Enter George W. Bush. It is impossible to imagine Bush as either a civic-minded youth dreaming of the presidency as a child, or as a competent career politician winding up in the Oval Office after a lifetime of merit-based promotions up the political ladder. In fact, he was selected for the presidency, first by the one-percenters who appreciated his ability to play a rube that couldn't outsmart city folks, and second by a Supreme Court dominated by five people doing their God's work. However, like Ronald Reagan before him, Bush accepted the role of a lifetime and decided to run with it. Alas, he became confused before even taking his first step.

Luckily, there was Dick Cheney. Cheney, a lifelong political devotee of the privileged sector, had been rewarded for his efforts during the early 1990s by being made the CEO of a billion-dollar company, in spite of having approximately zero experience in corporate management. This was hardly a coincidence. As the former Secretary of Defense, Cheney had launched the outsourcing tidal wave that ultimately bestowed more than 2,700 contracts on Halliburton. It is not surprising then, that as CEO, Cheney was able to rake in millions of dollars that he claimed as 'compensation', but that average Americans would describe as 'bribery'. The vast majority of Cheney's current net worth, in the neighborhood of $100 million, was derived from just five years of stewardship at Halliburton. Perhaps, to him, this was more like back pay (payback?) for eleven unexciting years as a Wyoming congressman.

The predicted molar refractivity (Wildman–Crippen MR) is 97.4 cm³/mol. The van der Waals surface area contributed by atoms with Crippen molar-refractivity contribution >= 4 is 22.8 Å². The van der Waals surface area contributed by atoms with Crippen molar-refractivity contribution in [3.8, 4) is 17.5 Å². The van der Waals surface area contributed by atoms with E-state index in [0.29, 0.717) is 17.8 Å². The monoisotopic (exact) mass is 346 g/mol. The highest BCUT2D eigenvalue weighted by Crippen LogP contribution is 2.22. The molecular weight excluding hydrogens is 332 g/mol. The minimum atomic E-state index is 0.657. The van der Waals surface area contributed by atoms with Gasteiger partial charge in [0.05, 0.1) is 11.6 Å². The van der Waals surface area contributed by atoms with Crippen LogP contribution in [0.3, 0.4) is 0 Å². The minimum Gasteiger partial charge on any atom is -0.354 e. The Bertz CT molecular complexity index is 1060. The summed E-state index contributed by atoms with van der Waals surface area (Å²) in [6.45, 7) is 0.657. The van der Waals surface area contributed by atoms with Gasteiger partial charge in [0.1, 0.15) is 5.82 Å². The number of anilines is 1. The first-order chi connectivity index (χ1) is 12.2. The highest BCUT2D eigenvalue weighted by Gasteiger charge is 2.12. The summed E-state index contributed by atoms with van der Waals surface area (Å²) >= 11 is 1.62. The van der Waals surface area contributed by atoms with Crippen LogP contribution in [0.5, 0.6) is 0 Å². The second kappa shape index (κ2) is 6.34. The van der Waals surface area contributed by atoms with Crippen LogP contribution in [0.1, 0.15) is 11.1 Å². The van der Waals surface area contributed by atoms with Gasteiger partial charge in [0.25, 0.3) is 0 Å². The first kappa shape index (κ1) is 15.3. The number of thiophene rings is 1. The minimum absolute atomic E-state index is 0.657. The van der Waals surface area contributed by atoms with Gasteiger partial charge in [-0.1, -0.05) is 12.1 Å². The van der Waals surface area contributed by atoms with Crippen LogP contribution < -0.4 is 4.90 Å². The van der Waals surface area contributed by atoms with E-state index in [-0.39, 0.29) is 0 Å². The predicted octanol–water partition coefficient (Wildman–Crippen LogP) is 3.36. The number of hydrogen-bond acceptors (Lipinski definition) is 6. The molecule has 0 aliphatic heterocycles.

So, when the baffled Bush and the cunning Cheney hooked up in 2000, it was immediately clear who would play the role of father and who of son. Cheney was allowed (asked?) to pick the entire Cabinet, and then conveniently installed himself as the Vice President in charge of directing this same team. After the inauguration, Cheney also took the lead on foreign policy and energy matters, including the instigation of the infamous National Energy Policy Development Group before the end of January, 2001. The NEPDG, a secretive group that planned the Iraq War with the big oil boys 'just in case', was so important to Cheney’s game plan that he fought for its extralegal privacy, successfully, all the way to the Supreme Court.